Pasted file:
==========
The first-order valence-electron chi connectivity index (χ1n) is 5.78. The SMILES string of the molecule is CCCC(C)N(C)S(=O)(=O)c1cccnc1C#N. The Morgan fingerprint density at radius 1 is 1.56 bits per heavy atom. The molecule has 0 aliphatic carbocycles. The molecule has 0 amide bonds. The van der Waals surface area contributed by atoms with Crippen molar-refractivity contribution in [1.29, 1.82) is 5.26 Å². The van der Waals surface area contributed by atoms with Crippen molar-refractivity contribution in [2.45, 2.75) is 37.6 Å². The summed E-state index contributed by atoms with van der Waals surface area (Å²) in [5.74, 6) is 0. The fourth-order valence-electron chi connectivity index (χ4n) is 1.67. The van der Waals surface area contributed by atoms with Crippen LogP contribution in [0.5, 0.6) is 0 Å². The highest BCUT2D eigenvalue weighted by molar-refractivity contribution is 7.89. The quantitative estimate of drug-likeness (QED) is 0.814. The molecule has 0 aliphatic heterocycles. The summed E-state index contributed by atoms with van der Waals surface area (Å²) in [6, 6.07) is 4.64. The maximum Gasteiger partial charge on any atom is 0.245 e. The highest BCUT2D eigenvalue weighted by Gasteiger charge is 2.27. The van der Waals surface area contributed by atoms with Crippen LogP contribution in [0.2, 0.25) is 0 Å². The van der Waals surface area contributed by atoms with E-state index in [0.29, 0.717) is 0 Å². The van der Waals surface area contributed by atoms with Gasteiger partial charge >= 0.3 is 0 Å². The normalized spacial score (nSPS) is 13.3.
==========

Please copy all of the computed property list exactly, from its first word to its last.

The first-order valence-electron chi connectivity index (χ1n) is 5.78. The SMILES string of the molecule is CCCC(C)N(C)S(=O)(=O)c1cccnc1C#N. The Morgan fingerprint density at radius 1 is 1.56 bits per heavy atom. The molecule has 0 aliphatic carbocycles. The molecule has 0 amide bonds. The van der Waals surface area contributed by atoms with Crippen molar-refractivity contribution in [1.29, 1.82) is 5.26 Å². The van der Waals surface area contributed by atoms with Crippen molar-refractivity contribution in [2.45, 2.75) is 37.6 Å². The summed E-state index contributed by atoms with van der Waals surface area (Å²) in [5.74, 6) is 0. The fourth-order valence-electron chi connectivity index (χ4n) is 1.67. The van der Waals surface area contributed by atoms with Crippen LogP contribution in [0.5, 0.6) is 0 Å². The highest BCUT2D eigenvalue weighted by molar-refractivity contribution is 7.89. The quantitative estimate of drug-likeness (QED) is 0.814. The molecule has 0 aliphatic heterocycles. The summed E-state index contributed by atoms with van der Waals surface area (Å²) in [6, 6.07) is 4.64. The maximum Gasteiger partial charge on any atom is 0.245 e. The highest BCUT2D eigenvalue weighted by Gasteiger charge is 2.27. The van der Waals surface area contributed by atoms with Crippen LogP contribution in [0.2, 0.25) is 0 Å². The van der Waals surface area contributed by atoms with E-state index in [0.29, 0.717) is 0 Å². The van der Waals surface area contributed by atoms with Gasteiger partial charge >= 0.3 is 0 Å². The normalized spacial score (nSPS) is 13.3.